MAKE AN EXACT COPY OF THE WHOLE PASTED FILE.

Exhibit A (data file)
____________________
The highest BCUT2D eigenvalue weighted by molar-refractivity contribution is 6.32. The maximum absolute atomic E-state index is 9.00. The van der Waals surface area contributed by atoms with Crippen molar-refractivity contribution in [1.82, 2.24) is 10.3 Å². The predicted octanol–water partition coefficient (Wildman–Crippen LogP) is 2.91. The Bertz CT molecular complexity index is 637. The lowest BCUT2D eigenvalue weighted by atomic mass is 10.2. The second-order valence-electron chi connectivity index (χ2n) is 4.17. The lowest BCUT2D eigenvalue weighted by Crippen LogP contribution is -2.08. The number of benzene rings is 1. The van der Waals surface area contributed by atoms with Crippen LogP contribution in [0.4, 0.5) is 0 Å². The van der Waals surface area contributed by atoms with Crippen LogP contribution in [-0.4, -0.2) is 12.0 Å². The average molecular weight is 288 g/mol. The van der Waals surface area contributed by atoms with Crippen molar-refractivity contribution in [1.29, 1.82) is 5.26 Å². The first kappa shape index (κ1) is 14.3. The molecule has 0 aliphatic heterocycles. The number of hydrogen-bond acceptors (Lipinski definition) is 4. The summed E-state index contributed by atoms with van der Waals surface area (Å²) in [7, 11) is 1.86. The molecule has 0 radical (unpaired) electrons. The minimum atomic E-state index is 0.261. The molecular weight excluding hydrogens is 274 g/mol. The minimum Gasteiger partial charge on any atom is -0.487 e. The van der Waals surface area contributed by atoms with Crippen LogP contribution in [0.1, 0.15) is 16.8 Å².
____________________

The highest BCUT2D eigenvalue weighted by molar-refractivity contribution is 6.32. The maximum absolute atomic E-state index is 9.00. The van der Waals surface area contributed by atoms with Crippen molar-refractivity contribution in [1.82, 2.24) is 10.3 Å². The predicted octanol–water partition coefficient (Wildman–Crippen LogP) is 2.91. The Bertz CT molecular complexity index is 637. The lowest BCUT2D eigenvalue weighted by atomic mass is 10.2. The second-order valence-electron chi connectivity index (χ2n) is 4.17. The lowest BCUT2D eigenvalue weighted by Crippen LogP contribution is -2.08. The number of benzene rings is 1. The van der Waals surface area contributed by atoms with Crippen LogP contribution in [0.4, 0.5) is 0 Å². The van der Waals surface area contributed by atoms with Crippen LogP contribution in [-0.4, -0.2) is 12.0 Å². The average molecular weight is 288 g/mol. The van der Waals surface area contributed by atoms with Crippen molar-refractivity contribution in [1.29, 1.82) is 5.26 Å². The first kappa shape index (κ1) is 14.3. The molecule has 0 aliphatic heterocycles. The number of hydrogen-bond acceptors (Lipinski definition) is 4. The summed E-state index contributed by atoms with van der Waals surface area (Å²) in [7, 11) is 1.86. The molecule has 0 radical (unpaired) electrons. The minimum atomic E-state index is 0.261. The molecular weight excluding hydrogens is 274 g/mol. The minimum Gasteiger partial charge on any atom is -0.487 e. The van der Waals surface area contributed by atoms with Crippen LogP contribution in [0.1, 0.15) is 16.8 Å².